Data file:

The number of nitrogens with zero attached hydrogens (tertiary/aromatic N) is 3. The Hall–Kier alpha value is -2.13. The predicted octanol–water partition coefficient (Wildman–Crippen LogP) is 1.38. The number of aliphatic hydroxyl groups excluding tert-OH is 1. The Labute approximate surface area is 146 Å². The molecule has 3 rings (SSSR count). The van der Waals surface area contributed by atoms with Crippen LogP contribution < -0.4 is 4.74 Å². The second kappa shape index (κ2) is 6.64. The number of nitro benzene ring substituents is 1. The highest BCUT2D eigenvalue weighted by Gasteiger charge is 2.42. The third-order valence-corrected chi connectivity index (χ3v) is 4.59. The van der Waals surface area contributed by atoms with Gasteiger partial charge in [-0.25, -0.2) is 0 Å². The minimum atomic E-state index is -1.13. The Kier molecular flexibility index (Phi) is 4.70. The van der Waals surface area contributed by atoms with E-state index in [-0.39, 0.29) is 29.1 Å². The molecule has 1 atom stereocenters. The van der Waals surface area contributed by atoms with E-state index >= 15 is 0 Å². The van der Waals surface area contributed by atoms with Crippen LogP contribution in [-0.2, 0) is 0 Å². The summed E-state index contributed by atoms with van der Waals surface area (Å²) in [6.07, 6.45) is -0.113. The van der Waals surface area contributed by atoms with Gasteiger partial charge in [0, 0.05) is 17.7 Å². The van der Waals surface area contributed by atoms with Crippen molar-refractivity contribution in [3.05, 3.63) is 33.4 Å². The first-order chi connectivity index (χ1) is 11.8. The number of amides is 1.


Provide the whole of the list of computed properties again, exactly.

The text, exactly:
The number of nitrogens with zero attached hydrogens (tertiary/aromatic N) is 3. The Hall–Kier alpha value is -2.13. The predicted octanol–water partition coefficient (Wildman–Crippen LogP) is 1.38. The number of aliphatic hydroxyl groups excluding tert-OH is 1. The Labute approximate surface area is 146 Å². The molecule has 3 rings (SSSR count). The van der Waals surface area contributed by atoms with Crippen LogP contribution < -0.4 is 4.74 Å². The second kappa shape index (κ2) is 6.64. The number of nitro benzene ring substituents is 1. The highest BCUT2D eigenvalue weighted by Gasteiger charge is 2.42. The third-order valence-corrected chi connectivity index (χ3v) is 4.59. The van der Waals surface area contributed by atoms with Gasteiger partial charge in [-0.25, -0.2) is 0 Å². The minimum atomic E-state index is -1.13. The Kier molecular flexibility index (Phi) is 4.70. The van der Waals surface area contributed by atoms with E-state index in [-0.39, 0.29) is 29.1 Å². The molecule has 1 atom stereocenters. The van der Waals surface area contributed by atoms with E-state index >= 15 is 0 Å². The van der Waals surface area contributed by atoms with Crippen LogP contribution in [-0.2, 0) is 0 Å². The summed E-state index contributed by atoms with van der Waals surface area (Å²) in [6.07, 6.45) is -0.113. The van der Waals surface area contributed by atoms with Gasteiger partial charge in [0, 0.05) is 17.7 Å². The van der Waals surface area contributed by atoms with Crippen molar-refractivity contribution in [3.05, 3.63) is 33.4 Å². The first-order chi connectivity index (χ1) is 11.8. The number of amides is 1.